My car choices were both in the SCCA’s C Stock class. I chose between the all-new Mazda MX-5 Miata and the similarly new Pontiac Solstice. I concluded that while the Solstice seems to be a quicker autocross car – and, in my opinion, it looks better too, the new Miata is a better all-around street car.
The Miata has more usable trunk space, an easier-to-use soft top mechanism, a more comfortable and accommodating passenger cabin (as opposed to the somewhat claustrophobic Solstice, thanks to its high doors and a back window immediately behind the seats – whereas the Mazda has a pass-through space to a storage shelf in front of its rear window), a very socially active car club (the San Diego Miata Club) and even a front-cover recommendation in the current issue of Consumer Reports magazine.
Those reasons and more are why I bought and enjoy my new 2006 Miata Sport model. It, along with about six or so other leftover ’06 Miatas, was sitting on my dealer’s lot when I dropped by late last December. They really seemed eager to make smoking deals. The one that I chose had been in my dealer’s inventory (but safely tucked away out back, so it only had a little over 40 miles on its odometer) from August until late December. I selected my black one (my first black car ever, and not my first choice of color because of how hard it is to keep looking good) since it was the only one left that had Mazda’s optional sport suspension (soft Bilstein shocks but a very desirable limited slip differential). Its heavily discounted price was just under $20,000 – which is pretty affordable for a nice sportscar. Even though I was not thrilled with the trade-in value that I was offered for my ’04 Mazdaspeed MX-5, I traded it in. Considering that I’d already and unsuccessfully tried to sell it myself for a long time, and the fact that it then sat on the dealer’s lot for a couple of months after they bought it from me, I am convinced that trading it in was a good decision.
I have now entered my new Miata in three very different autocrosses. Before doing so I bought a set of 17″ x 7″ Kosei K1-TS wheels and Hoosier A6 P245/40R17 autocross tires for it from The Tire Rack. They really improve its grip on the road. An added benefit is that they make the car look very aggressive.
My first event with the car was run in the rain. Much to my surprise, I immediately moved from being a regular backmarker for the past two seasons in SCCA C Stock (with my Mazdaspeed Miata) all the way up to scoring second place in class, beating all but one of the usual local class leaders and earning my first event trophy in several years. I was very encouraged by that result – although in retrospect I suspect that my success was in part due to my comfort level when driving on slippery surfaces. I grew up in Alberta, Canada, where I learned to drive on snow, ice and gravel. That probably gives me an advantage on rainy days here in Southern California. I had similar success with my relatively underpowered, tail-happy 1979 Porsche 911SC. I was most competitive on wet days.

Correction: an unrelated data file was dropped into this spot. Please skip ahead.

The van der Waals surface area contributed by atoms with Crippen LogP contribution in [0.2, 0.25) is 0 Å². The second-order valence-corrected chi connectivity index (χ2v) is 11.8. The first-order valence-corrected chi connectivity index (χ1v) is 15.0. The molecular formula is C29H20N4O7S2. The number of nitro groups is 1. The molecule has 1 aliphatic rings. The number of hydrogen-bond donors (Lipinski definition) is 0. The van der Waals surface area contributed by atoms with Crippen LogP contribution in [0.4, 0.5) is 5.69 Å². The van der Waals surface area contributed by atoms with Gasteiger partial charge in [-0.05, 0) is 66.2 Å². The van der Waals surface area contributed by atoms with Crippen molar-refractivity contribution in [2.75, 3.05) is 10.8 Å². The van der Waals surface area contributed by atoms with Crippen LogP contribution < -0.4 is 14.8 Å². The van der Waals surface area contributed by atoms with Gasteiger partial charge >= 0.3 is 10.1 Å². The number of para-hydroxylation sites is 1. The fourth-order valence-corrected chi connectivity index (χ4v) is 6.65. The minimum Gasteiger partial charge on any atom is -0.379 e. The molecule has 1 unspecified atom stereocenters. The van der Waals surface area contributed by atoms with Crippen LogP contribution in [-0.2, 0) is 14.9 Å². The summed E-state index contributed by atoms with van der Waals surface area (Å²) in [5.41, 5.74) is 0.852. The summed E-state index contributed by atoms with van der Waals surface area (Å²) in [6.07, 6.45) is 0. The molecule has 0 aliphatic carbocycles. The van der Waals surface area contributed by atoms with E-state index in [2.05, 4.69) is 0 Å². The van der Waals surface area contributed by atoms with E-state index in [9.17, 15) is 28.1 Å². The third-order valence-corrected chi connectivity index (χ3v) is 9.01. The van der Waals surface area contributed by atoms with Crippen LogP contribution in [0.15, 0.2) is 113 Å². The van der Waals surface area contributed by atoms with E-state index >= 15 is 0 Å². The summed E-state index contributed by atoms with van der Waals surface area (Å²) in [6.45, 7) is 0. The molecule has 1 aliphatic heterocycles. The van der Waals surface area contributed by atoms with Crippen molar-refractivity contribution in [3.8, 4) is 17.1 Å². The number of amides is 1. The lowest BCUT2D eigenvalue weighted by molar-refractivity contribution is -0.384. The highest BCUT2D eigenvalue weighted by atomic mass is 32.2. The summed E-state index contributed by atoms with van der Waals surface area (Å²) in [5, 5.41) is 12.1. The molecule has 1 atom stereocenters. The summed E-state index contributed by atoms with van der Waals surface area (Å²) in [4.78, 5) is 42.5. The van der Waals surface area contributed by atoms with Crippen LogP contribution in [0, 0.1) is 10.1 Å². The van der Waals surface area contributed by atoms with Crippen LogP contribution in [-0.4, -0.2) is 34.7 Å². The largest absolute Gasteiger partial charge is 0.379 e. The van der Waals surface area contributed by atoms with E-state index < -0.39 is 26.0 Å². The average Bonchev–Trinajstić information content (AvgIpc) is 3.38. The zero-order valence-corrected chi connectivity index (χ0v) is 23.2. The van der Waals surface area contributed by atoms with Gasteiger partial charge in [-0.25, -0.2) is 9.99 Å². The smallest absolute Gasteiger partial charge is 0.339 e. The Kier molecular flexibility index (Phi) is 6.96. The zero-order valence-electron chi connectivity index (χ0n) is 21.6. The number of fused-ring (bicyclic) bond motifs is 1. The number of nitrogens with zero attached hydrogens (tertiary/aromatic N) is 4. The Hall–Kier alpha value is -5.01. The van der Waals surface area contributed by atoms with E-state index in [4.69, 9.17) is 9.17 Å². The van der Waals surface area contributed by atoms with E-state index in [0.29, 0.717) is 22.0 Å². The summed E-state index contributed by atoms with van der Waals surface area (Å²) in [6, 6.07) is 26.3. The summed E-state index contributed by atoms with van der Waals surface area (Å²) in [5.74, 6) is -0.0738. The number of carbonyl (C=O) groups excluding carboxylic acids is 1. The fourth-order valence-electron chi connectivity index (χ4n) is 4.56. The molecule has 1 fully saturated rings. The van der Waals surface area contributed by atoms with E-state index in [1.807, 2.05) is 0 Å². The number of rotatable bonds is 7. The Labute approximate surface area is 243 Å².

Another possible reason for my success that day may have been because my car’s stock suspension setup is pretty soft. I read that a soft setup is preferable for wet days.
The results of my next autocross were much less encouraging. It was a relatively high speed event on a completely dry track. In that event I came in fifth. The two leaders were quite a bit quicker than me. I was very close to the other two.
Competing at the highest levels shows drivers how they compare to the top competitors. When it comes to autocrossing, the SCCA National Tour brings out some of the best local, regional and national level competitors. San Diego just played host to one of these events on the spacious west lot of Qualcomm Stadium. To see how I’d do against the best, I entered with my 2006 Miata.
I expected the competition to be tough and it was. I ended up finishing in 11th position out of 13 in C Stock class. The results of the 13th place car were not particularly relevant because that car only had street tires, whereas everyone else had dedicated, sticky autocross tires. The only encouraging news that I was able to draw from the results was that I had (barely) beaten one car that had almost always beaten me previously, when I was driving my 2004 Mazdaspeed Miata.
As I recall, on the one-minute course my best lap time was about 4 seconds slower than the winning times posted by three or four of the leaders (hot shoes from out of town). One of their cars was a second generation Miata (mine is a third generation car). I think it was a ’99 – the most performance-oriented year for the Miata, with the most competitive parts.